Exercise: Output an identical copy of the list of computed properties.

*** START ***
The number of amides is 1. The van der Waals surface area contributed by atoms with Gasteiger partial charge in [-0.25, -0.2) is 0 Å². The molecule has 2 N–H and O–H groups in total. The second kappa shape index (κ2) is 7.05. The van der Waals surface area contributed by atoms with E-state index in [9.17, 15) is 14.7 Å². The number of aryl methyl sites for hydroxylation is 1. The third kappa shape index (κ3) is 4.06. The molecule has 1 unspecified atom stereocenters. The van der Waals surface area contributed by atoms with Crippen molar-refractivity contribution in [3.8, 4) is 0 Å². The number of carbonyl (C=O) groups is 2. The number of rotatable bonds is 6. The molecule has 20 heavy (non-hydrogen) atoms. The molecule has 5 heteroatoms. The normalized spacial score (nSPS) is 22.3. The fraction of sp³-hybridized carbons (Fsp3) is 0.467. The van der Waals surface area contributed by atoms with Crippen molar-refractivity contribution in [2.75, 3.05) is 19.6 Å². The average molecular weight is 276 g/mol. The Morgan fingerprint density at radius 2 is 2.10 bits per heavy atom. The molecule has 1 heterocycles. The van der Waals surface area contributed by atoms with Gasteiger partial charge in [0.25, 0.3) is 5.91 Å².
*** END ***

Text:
The number of amides is 1. The van der Waals surface area contributed by atoms with Gasteiger partial charge in [-0.25, -0.2) is 0 Å². The molecule has 2 N–H and O–H groups in total. The second kappa shape index (κ2) is 7.05. The van der Waals surface area contributed by atoms with E-state index in [9.17, 15) is 14.7 Å². The number of aryl methyl sites for hydroxylation is 1. The third kappa shape index (κ3) is 4.06. The molecule has 1 unspecified atom stereocenters. The van der Waals surface area contributed by atoms with Crippen molar-refractivity contribution in [3.8, 4) is 0 Å². The number of carbonyl (C=O) groups is 2. The number of rotatable bonds is 6. The molecule has 20 heavy (non-hydrogen) atoms. The molecule has 5 heteroatoms. The normalized spacial score (nSPS) is 22.3. The fraction of sp³-hybridized carbons (Fsp3) is 0.467. The van der Waals surface area contributed by atoms with Crippen molar-refractivity contribution in [2.75, 3.05) is 19.6 Å². The average molecular weight is 276 g/mol. The Morgan fingerprint density at radius 2 is 2.10 bits per heavy atom. The molecule has 1 heterocycles. The van der Waals surface area contributed by atoms with Gasteiger partial charge in [0.25, 0.3) is 5.91 Å².